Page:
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  1. #1
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    Sheared Crank Bolt Nut Removal.....help please

    I'm no DIY or bike expert, so please advise in easy language!!

    I was riding my Giant Warp DS2 last night, and the right crank arm decided to just come off, leaving me stranded 15 miles out in the stix.....finally got home and saw that the Crank bolt nut has sheared off. Please see this photo.

    http://www.spenmusic.com/Site1/Blank.html

    If I'm right in my thinking (please tell me if I'm wrong), I need to get the remains of this nut out, and replace it with a new crank bolt.

    Any ideas on how to get this out? It looks solid. I don't know whether to try drilling it, or if there is another method. If I need to drill it, what drill bit? Stupid question, but I'm useless at DIY etc.

    Thanks in advance.

  2. #2
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    It's hard to tell from the picture but if there is any part of the bolt sticking out beyond the spindle end, try clamping a pair of Vise-Grips on it and unthreading it. Otherwise you are going to need to center drill the bolt and use an EZ-Out to remove the stub. If none of that makes sense, you need to get to a bike shop for the repair.

    BTW, I presume the crank arm that came off is ruined since riding with it loose will have damaged the square mounting hole beyond use.

  3. #3
    Old Fogy
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    Terminology: A bolt is a threaded rod, a nut is the part that screws on the bolt. From the picture, that looks like a bolt.
    Usual method is to use a tool called a screw extractor, one popular brand is Easy-out, looks like a tapered rod with spiral flutes, or maybe a square tapered bar made of tool steel, with sharp corners. Get one half or two thirds the diameter of the bolt, and then drill a hole to fit it. Tap the extractor into the hole and turn it to unscrew the broken bolt. Likely won't be tight enough but what it will come out quite easily.
    There are other ways, but require a bit more skill than you profess to have. (Yet. You'll learn.)

  4. #4
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    Best Scenario: An EZ Out. Remove the broken bolt, install a new crank arm and bolt it back up and away you go.

    The SOL Scenario: You need a BB!

  5. #5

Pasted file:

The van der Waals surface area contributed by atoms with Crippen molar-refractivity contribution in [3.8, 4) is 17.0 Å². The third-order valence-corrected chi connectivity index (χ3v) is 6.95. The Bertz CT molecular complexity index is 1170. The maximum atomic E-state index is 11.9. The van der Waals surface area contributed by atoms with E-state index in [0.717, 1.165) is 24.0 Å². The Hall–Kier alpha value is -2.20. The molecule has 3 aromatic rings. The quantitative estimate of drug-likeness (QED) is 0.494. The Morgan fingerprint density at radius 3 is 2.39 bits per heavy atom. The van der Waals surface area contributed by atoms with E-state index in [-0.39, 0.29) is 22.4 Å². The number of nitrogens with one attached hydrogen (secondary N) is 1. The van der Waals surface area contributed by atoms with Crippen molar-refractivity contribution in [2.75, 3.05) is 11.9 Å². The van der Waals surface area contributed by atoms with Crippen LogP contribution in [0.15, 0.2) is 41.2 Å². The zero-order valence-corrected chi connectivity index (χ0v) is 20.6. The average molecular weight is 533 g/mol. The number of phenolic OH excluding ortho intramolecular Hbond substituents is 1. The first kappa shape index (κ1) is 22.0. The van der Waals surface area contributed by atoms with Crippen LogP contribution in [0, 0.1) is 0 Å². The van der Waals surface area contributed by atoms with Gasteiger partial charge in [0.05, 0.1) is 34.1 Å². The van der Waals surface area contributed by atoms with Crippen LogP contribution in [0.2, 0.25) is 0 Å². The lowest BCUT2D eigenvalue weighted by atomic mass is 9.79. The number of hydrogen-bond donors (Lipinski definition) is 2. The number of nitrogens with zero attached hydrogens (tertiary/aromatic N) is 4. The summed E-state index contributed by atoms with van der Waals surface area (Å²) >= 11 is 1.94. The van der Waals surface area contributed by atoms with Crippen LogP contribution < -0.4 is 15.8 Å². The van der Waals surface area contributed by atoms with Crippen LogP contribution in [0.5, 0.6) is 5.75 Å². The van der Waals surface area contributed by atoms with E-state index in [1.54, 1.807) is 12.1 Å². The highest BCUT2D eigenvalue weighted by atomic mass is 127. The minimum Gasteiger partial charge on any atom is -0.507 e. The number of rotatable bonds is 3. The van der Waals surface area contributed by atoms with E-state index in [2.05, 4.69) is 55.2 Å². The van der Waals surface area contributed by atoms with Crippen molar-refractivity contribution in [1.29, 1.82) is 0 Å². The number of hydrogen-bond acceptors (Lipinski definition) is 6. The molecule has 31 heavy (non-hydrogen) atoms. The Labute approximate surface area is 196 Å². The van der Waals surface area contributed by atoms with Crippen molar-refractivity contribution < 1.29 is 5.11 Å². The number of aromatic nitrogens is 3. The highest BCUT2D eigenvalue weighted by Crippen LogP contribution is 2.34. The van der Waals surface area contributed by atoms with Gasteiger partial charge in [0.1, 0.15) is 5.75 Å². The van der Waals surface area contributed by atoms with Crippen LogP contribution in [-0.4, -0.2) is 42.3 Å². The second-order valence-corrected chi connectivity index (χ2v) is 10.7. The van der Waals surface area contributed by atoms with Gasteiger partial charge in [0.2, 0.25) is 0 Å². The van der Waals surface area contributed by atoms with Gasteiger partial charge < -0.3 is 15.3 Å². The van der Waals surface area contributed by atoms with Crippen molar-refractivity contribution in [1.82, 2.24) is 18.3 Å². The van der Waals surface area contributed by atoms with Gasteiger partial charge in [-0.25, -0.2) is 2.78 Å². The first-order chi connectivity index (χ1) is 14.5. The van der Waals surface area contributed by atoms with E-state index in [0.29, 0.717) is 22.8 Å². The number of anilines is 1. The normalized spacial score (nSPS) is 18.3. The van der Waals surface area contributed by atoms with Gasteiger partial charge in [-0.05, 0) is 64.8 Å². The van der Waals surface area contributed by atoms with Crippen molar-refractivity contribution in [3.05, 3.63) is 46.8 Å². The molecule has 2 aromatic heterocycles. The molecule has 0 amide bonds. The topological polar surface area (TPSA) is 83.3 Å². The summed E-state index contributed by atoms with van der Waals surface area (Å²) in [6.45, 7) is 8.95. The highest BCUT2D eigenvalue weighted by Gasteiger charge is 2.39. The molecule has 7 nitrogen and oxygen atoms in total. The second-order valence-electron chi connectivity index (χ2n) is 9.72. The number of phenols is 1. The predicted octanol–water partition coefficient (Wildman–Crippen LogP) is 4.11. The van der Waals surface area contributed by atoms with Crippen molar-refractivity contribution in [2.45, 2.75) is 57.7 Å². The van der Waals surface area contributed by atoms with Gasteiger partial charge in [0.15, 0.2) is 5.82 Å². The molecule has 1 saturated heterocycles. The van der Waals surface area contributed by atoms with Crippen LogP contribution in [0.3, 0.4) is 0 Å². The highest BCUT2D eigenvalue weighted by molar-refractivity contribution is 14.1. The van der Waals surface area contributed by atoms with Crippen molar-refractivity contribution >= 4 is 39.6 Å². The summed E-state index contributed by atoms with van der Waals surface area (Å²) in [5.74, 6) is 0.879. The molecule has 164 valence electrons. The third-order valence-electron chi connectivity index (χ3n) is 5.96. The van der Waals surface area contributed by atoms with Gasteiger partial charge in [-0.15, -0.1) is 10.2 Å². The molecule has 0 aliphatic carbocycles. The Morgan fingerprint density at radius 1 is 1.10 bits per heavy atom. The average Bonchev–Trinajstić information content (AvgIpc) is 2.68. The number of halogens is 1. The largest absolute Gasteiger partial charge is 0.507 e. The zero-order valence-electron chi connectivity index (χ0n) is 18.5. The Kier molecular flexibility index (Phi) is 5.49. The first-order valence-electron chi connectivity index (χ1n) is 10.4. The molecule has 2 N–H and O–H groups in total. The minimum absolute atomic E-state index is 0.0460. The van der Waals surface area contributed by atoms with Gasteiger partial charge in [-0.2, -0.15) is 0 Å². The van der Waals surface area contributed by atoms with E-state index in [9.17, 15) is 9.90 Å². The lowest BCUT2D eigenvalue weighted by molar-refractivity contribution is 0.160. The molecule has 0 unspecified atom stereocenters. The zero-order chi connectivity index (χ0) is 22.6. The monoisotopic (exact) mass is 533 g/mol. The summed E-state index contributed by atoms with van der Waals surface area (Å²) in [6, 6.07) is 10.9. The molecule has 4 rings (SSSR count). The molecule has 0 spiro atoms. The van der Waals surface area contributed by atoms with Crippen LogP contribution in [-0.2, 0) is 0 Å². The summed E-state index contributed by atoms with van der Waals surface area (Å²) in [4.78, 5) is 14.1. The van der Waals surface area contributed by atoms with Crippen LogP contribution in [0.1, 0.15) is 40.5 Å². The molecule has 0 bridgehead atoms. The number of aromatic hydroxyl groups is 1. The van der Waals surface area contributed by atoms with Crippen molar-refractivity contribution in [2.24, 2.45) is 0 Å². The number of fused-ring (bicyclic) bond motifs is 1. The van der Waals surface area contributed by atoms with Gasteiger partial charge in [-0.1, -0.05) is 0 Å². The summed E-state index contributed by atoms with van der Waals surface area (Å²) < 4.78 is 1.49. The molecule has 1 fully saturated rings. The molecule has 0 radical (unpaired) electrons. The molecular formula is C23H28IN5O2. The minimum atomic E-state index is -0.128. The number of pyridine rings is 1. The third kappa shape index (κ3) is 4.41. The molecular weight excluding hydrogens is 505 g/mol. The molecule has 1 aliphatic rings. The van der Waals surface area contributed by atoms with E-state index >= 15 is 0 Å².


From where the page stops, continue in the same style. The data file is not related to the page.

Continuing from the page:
Senior Member Iowegian's Avatar
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    The easist solution would be to replace the BB. You might need a new crank arm as well if the square hole is mangled.

    Removing that bolt remant is not an easy job for anyone and with your lack of tools and experience I wouldn't even try it. You can get a Shimano UN-54 that will be a direct replacement for your current BB for something like $20.

    You'll need to know how long the spindle of your current BB is so you can get an exact replacement. To find this, you'll need to take the other crankarm off and measure the length from end to end. It should be something like 107mm, etc. Also measure the length of the BB shell on the frame. It should be 68mm or 73mm. Then find a BB that matches these 2 numbers (ebay will have one) and take the BB and the bike to your LBS. If you don't know how to do any of this stuff check out the Park tools website. They have how-to's on all this stuff. Or find a friendly LBS or bike coop or a friend who works on bikes to help out. You will need some special tools to replace the BB but I still think it will be the easiest solution in the long run.

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    Thanks for all the info guys.

    I'm going to buy a new BB. I have checked on the Giant website and mine should be 113-68mm.

    There seem to be lots of different model numbers (TH 7420ST, UN26 etc.), but I guess they are all pretty much the same.

    I'm in Japan, & want one ASAP, so I'm going to buy this off auction

    http://page18.auctions.yahoo.co.jp/jp/auction/w43585316